August 8, 2022
Q. What is the status of the Work and Family Mobility Act? What should I know about it?
A. On June 9, 2022, the Massachusetts Senate voted, 32-8 ,to override Gov. Baker’s veto of the Work and Family Mobility Act to create a law that allows state residents, regardless of immigration status, to apply for a driver’s license. This law will take effect next year, on July 1, 2023. This means that if you do not have legal status, you cannot apply for a Massachusetts driver’s license until that date.
To resolve some myths and misinformation about the law, we ought to examine what does and does not change:
Starting on July 1, 2023, the Massachusetts Registry of Motor Vehicles will allow individuals to present a foreign passport or consular identification document along with another document (either a birth certificate, foreign county ID, marriage certificate or divorce decree issued by US state or territory, or a driver’s license from a different US state or territory) to prove their identities and dates of birth. If any of these documents are not in English, then they must be accompanied by a certified translation.
These potential drivers will still need to demonstrate knowledge of the rules of the road through a learner’s permit exam and a road test, akin to any other individual intending to acquire a driver’s license. If granted, the driver will receive a Standard ID, not a REAL ID. Although a Standard ID is not federally compliant – so it will not serve for domestic air travel after May 3, 2023 – the Standard ID allows Massachusetts residents to operate vehicles and demonstrate proof of identity.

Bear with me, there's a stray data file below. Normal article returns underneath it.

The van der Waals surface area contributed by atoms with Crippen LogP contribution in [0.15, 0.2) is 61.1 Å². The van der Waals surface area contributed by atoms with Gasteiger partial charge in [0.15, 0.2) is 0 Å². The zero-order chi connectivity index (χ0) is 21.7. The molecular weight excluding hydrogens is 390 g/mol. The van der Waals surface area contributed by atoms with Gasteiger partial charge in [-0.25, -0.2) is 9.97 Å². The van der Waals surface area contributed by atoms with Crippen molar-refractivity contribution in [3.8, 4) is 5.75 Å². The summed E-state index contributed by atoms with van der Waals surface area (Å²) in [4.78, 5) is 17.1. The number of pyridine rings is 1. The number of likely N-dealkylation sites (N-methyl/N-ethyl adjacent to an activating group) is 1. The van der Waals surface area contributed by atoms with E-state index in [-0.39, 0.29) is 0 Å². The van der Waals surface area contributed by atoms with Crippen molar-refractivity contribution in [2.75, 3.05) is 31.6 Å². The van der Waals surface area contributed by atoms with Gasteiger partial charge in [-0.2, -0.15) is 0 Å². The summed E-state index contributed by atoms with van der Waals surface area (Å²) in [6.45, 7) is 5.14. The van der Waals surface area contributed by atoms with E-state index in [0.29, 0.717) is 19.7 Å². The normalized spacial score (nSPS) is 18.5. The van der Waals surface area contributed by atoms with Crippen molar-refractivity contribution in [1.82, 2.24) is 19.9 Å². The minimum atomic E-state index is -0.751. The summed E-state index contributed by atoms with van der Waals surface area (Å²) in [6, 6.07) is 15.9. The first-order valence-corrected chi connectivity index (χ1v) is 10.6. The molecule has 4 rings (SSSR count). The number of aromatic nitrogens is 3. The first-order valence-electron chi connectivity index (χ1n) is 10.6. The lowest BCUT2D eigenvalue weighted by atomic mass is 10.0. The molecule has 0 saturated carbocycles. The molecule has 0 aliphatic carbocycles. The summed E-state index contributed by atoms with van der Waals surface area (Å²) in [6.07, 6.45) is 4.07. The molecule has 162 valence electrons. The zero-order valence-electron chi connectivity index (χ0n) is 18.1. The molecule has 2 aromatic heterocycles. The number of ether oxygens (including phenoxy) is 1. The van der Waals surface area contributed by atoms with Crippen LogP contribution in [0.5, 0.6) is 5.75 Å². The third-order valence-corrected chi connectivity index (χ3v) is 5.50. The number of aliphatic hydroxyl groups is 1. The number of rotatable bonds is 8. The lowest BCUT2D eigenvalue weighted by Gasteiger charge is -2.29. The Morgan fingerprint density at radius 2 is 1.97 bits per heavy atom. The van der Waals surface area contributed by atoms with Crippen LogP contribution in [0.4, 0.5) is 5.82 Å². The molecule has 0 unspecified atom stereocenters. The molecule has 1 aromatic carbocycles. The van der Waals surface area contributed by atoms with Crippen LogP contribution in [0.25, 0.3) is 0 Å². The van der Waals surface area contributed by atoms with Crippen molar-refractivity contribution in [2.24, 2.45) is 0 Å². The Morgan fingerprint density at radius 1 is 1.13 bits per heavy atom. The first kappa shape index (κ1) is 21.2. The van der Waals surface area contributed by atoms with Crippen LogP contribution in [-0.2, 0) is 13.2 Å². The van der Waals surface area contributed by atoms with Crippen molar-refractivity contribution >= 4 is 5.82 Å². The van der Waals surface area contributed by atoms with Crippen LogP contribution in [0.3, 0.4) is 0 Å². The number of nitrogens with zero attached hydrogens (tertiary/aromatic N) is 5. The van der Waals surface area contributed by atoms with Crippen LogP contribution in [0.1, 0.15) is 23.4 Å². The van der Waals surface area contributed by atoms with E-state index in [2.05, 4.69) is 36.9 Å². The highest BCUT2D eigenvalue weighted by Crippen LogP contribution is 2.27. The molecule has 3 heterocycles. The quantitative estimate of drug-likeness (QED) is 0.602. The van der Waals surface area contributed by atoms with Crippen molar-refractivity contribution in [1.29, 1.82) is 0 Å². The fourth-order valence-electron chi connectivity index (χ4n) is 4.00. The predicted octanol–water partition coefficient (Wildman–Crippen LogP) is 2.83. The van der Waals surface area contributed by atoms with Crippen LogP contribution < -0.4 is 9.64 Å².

The text of law specifically states that personal information, such as failure to provide proof of lawful status, cannot be shared by the RMV unless “required by federal law or as authorized by regulations promulgated by the attorney general.” As a result of this language, if you apply for a driver’s license or learner’s permit under the new law, you should not put yourself at risk of enforcement action by immigration officials.
This new law does not impact foreign visitors who intend to drive in Massachusetts. In those circumstances, the same set of regulations apply. Massachusetts allows foreign nationals to operate a motor vehicle in the state provided they possess a valid driver’s license, are over the age of 16, drive the same type of vehicle that they are licensed to operate in their home country, carry an English translation of the license if the license is not in English, and not have a suspended or revoked license.
Disclaimer: These articles are published to inform the general public, not to advise in individual cases. All law, including immigration law, is always subject to change. If you seek legal advice you can contact Rian’s immigration legal staff at 617-984-6542.